In Espanola, New Mexico the implementation of a traffic management system on NM 68 provided a decrease in total crashes of 27.5 percent and a reduction in vehicle delay of 87.5 percent.(September 2, 2008)

In Monroe County, New York, the closed-circuit television (CCTV) camera provided traffic operators the availability of visual information so they can examine real time incident conditions and provide a higher and more responsive quality of service to the traveling public.(August 2006)

License plate recognition system successful in monitoring travel times, leading to reduced congestion in work zone.(October 2004)

A model indicated that an advanced transportation management and traveler information system serving northern Kentucky and Cincinnati reduced crash fatalities by 3.2 percent during peak periods.(4-7 June 2001)

Modeling indicated that an advanced transportation management and traveler information system serving northern Kentucky and Cincinnati reduced delay by 0.2 minutes per trip during AM peak periods and by 0.6 minutes during PM peak periods. (4-7 June 2001)

Modeling found emissions reductions of 3.7 to 4.6 percent due to an advanced transportation management and traveler information system serving northern Kentucky and Cincinnati.(4-7 June 2001)

Simulation results indicated that vehicle emissions could be reduced by two percent if arterial traffic flow data were included in the traveler information system in Seattle, Washington.(30 May 2000)

Modeling indicated that coordinating fixed signal timing plans along congested arterial corridors leading into Seattle, Washington, and incorporating arterial traffic flow data into the traveler information system would reduce vehicle delay by 7 percent and 1.8 percent, respectively.(30 May 2000)

A model determined that incorporating arterial traffic flow data into the traveler information system in Seattle, Washington could decrease the number of stops by 5.6 percent.(30 May 2000)

Users of the Advanced Traveler Information System in Seattle, Washington were satisfied with the information on freeway and transit conditions provided via Web sites and a Traffic TV service.(30 May 2000)

More than 99 percent of surveyed users said they benefited from information provided by an advanced transportation management system and traveler information system serving northern Kentucky and Cincinnati. (June 1999)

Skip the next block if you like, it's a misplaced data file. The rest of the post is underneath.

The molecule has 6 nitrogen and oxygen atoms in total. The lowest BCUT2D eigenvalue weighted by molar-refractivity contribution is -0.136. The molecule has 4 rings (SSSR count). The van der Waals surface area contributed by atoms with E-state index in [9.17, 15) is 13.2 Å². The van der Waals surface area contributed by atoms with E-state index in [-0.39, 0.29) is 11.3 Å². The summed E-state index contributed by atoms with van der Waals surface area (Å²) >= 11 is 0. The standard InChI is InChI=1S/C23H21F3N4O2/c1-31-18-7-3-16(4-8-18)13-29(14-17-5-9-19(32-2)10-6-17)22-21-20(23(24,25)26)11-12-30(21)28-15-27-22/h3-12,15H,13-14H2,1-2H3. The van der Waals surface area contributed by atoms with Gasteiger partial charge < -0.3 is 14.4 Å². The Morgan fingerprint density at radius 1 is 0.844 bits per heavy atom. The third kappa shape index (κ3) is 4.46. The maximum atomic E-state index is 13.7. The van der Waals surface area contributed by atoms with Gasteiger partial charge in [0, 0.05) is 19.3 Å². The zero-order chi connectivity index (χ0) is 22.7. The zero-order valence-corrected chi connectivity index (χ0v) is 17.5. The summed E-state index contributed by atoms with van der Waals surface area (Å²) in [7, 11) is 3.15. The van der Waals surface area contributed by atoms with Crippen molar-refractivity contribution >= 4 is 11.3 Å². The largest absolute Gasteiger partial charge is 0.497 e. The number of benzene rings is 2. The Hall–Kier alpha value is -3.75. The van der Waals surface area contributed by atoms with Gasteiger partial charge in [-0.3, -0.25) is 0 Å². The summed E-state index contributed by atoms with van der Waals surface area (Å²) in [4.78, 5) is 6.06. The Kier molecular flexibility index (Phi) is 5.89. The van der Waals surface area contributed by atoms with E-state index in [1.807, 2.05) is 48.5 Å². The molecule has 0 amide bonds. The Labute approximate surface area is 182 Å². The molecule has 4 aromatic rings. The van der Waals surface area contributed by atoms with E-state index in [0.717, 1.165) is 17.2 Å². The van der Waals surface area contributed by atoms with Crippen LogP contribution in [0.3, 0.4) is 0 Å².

V2I data used to support adaptive signal control applications can reduce fuel consumption by 19 percent in scenarios with 70 percent CV market penetration.(January 2018)

V2I data used to support adaptive signal control applications can reduce rear-end conflicts by 46 to 54 percent in scenarios with 10 percent CV market penetration.(January 2018)

V2I data used to support adaptive signal control networks can reduce delay up to 30 percent in scenarios with greater than 60 percent CV market penetration.(January 2018)

Eco-Approach and Departure (EAD) techniques for connected vehicles can save six percent energy for trip segments within range of DSRC enabled signal controllers.(01/11/2017)

A SCOOT adaptive traffic signal control system provided a 12 to 21 percent savings in end-to-end travel times across a two-mile corridor in Ann Arbor, Michigan.(December 2016)

Smart red-light extension (RLE) systems can predict red-light running events and immediately extend intersection clearance times to improve safety.(January 2016)

Sixty-six percent of drivers changed their route following information provided by Iowa 511 system.(July 2015)

Intersections with dilemma zone protection can improve safety by more than 20 percent with only a two percent reduction in efficiency.(6/15/2015)

Adaptive traffic signal system reduces travel times by 1 to 4 percent on a congested arterial.(June 10, 2015)

A real-time adaptive traffic signal control algorithm supported by connected vehicle data can reduce delay by 6 to 16.6 percent depending on traffic demand and the connected vehicle market penetration rate.(January 2015)

Adaptive signal control systems that use connected vehicle data at a penetration rate of 60 percent can reduce average vehicle delay up to 60 percent under low demand scenarios.(05/14/2014)

Adaptive signal control systems that use connected vehicle data at a penetration rate of 60 percent can reduce average vehicle delay up to 60 percent under low demand scenarios.(05/14/2014)

Adaptive Transit Signal Priority (TSP) on corridors with vehicle detection can limit bus delays and mitigate impacts on cross street traffic.(01/16/2014)

A weather responsive signal control system installed on a busy corridor in Utah improved travel times by 3 percent and reduced overall stopped times by 14.5 percent during severe winter weather events.(10/13/2013)

A typical signal timing project in Portland saves over 300 metric tons of CO2 annually per retimed traffic signal.(09/01/2013)

An adaptive signal timing system in Gresham, Oregon reduced average travel times by 10 percent.(09/01/2013)